Matthew Healy of the 1975 performs at the Anthem in Washington, D.C.

Matthew Healy of the 1975 performs at the Anthem in Washington, D.C.

Photo: Photo For The Washington Post By Kyle Gustafson


Photo: Photo For The Washington Post By Kyle Gustafson

Matthew Healy of the 1975 performs at the Anthem in Washington, D.C.

Matthew Healy of the 1975 performs at the Anthem in Washington, D.C.

Photo: Photo For The Washington Post By Kyle Gustafson

It’s a brave new world, so why is our protest music stuck in the past?

These are wild and anxious times for our wild and anxious planet. So why do the most visible protest songs of the Trump-era feel so inert? From the of numb thud of “This Is America” to the woke winks on the new Taylor Swift album, contemporary protest pop feels increasingly prominent, deeply unimaginative and embarrassingly insufficient.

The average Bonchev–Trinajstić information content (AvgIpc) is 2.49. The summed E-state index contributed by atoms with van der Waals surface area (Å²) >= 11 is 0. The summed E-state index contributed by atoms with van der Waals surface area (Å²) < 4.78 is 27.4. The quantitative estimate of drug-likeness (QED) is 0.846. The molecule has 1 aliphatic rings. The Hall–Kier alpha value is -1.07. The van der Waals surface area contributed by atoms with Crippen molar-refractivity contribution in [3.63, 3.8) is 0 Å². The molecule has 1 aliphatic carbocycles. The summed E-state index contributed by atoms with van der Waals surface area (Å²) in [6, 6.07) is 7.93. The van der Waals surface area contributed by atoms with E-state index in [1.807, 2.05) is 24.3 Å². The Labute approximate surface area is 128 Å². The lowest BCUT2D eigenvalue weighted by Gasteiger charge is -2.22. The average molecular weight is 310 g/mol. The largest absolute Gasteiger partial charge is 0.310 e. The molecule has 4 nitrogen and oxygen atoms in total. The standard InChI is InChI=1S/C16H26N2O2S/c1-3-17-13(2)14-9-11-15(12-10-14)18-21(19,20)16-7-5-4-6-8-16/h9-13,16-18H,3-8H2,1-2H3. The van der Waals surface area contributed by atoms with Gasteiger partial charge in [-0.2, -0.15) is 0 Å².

As it stands, the two most widely applauded protest anthems of Trump’s presidency are “Love It If We Made It,” by the British band the 1975, and “This Is America,” by Childish Gambino, the nom-du-rap of Hollywood polymath Donald Glover. The former was named the best song of 2018 by Pitchfork in December. The latter won record and song of the year at the Grammys in February. “Love It If We Made It” recites the ugliest global headlines of the past few years while flashing a hopeless smile. “This Is America” holds a mirror up to our violent, racist, violently racist system, then gives a blank shrug.

What are these songs trying to achieve? Both offer hyper-topical verses, flanked by titular refrains that radiate heroic despair – and by setting those feelings of total powerlessness to such patently urgent music, the effect becomes strangely self-canceling. You feel seen, but you also feel small.

During the civil rights movement – our country’smost sterling model of social change – marchers sang “We Shall Overcome,” a larger-than-life gospel song that promised victory just over the horizon. The watchword of Trump-era protest aspires only to a stalemate: “Resist.”It’s a defensive posture, a declaration of inertia, and it feels apt for these times. In a society so profoundly stuck in its own cultural nostalgia, it’s become impossible to envision what tomorrow should look like.